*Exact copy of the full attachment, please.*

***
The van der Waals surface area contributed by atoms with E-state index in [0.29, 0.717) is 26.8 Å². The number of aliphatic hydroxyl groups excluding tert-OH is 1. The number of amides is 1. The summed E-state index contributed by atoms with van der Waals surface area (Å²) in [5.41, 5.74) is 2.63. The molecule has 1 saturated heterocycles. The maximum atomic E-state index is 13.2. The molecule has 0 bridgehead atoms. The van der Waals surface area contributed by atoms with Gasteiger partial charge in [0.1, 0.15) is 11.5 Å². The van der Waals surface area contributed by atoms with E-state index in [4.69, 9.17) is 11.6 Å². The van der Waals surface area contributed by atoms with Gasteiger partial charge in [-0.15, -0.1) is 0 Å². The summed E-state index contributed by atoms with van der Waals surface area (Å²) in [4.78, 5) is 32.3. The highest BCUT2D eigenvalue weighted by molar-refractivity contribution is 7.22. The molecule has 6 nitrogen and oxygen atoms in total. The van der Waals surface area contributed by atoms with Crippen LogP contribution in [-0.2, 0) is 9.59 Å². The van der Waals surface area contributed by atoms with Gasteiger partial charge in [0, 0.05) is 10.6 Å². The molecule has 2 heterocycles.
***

The van der Waals surface area contributed by atoms with E-state index in [0.29, 0.717) is 26.8 Å². The number of aliphatic hydroxyl groups excluding tert-OH is 1. The number of amides is 1. The summed E-state index contributed by atoms with van der Waals surface area (Å²) in [5.41, 5.74) is 2.63. The molecule has 1 saturated heterocycles. The maximum atomic E-state index is 13.2. The molecule has 0 bridgehead atoms. The van der Waals surface area contributed by atoms with Gasteiger partial charge in [0.1, 0.15) is 11.5 Å². The van der Waals surface area contributed by atoms with E-state index in [4.69, 9.17) is 11.6 Å². The van der Waals surface area contributed by atoms with Gasteiger partial charge in [-0.15, -0.1) is 0 Å². The summed E-state index contributed by atoms with van der Waals surface area (Å²) in [4.78, 5) is 32.3. The highest BCUT2D eigenvalue weighted by molar-refractivity contribution is 7.22. The molecule has 6 nitrogen and oxygen atoms in total. The van der Waals surface area contributed by atoms with Crippen LogP contribution in [-0.2, 0) is 9.59 Å². The van der Waals surface area contributed by atoms with Gasteiger partial charge in [0, 0.05) is 10.6 Å². The molecule has 2 heterocycles.